There are good reasons why Healdsburg has featured on nationwide lists of best small town place to live in. Given the relatively small number of houses for sale in Healdsburg, it can be hard finding the perfect fit at the right price point, especially if you are a couple and are looking for something a bit different. One new development, RiverHouse Healdsburg, definitely breaks the mold.
At the time of writing there are 36 houses for sale in Healdsburg, excluding new developments. The homes are typically downtown historic Healdsburg family homes, mid century ranch homes in neighborhoods just outside of the downtown area, condos in a couple of late 80’s and 90’s developments, family homes in newer developments on the edge of town such as Parkland Farms or a smaller number of more distinctive family homes in the north east of the city. And then there are luxury homes for sale in Healdsburg in new developments such as Mill District and Montage which are high end, large scale ‘resort-style’ developments.
So, if you are a couple looking for one or two bedroom single family home, there is very little to choose from.
There is, however, one development offering a fresh alternative: River House. This new Healdsburg development has drawn its inspiration from the Cottage Court concept in Seattle pioneered by folks like Ross Chapin and The Cottage Company. Cottage Courts, or pocket neighborhoods create another choice for households of one or two people. Even though this segment represents more than 60 per cent of households in America, the homebuilding industry focuses on family-sized houses almost exclusively, and where bigger is naturally assumed to be better.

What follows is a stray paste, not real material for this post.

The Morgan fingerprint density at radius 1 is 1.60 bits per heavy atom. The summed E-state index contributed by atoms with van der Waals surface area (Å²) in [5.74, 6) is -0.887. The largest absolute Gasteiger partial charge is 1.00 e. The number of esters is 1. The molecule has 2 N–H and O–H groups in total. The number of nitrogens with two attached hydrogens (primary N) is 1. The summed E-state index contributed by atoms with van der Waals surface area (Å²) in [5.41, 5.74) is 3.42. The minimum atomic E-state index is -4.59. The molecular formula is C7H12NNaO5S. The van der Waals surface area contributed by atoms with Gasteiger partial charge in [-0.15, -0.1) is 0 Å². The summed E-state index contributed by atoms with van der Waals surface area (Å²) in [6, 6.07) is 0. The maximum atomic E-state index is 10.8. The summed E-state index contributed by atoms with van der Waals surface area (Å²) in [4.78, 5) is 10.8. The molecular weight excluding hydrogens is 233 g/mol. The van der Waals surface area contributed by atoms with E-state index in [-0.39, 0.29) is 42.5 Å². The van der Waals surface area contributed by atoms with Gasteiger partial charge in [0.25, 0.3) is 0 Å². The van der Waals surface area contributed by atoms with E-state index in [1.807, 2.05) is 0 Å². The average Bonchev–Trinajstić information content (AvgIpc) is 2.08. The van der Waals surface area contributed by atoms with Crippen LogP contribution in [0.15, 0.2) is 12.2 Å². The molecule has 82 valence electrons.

RiverHouse is being developed by Healdsburg based Craft Development, headed by Jim Heid. For many years, Jim has led small scale developer forums across the US for industry leaders focused on re-imagining how to develop small. CRAFT’s projects to date have focused on distinctive, small one and two bedroom homes in downtown Healdsburg which follow the mantra “you don’t need a big house, it just needs to be well thought out.”
According to Heid, “The basic philosophy of River House draws on the Cottage Court organizational model with a more contemporary twist. Throughout the design and build process we have been very intentional about the community we are creating. We have avoided the conventional wisdom of tract housing development, asking why can’t new homes be like this? It’s a different way of developing which we believe will be very obvious from the finished product – both the homes, and the resulting neighborhood.”
Throughout the design process we have been guided by a number of underlying principles:
Connection and context: Every home is part of a larger context. The relationship between each home to the overall space, and its the broader surroundings such as the River, play a huge part in the overall composition and feel of the community.
The Disappearing Car: Cars dominate our lives to a great degree, so RiverHouse intentionally places the garages and parking out of view, but still conveniently accessible to each home.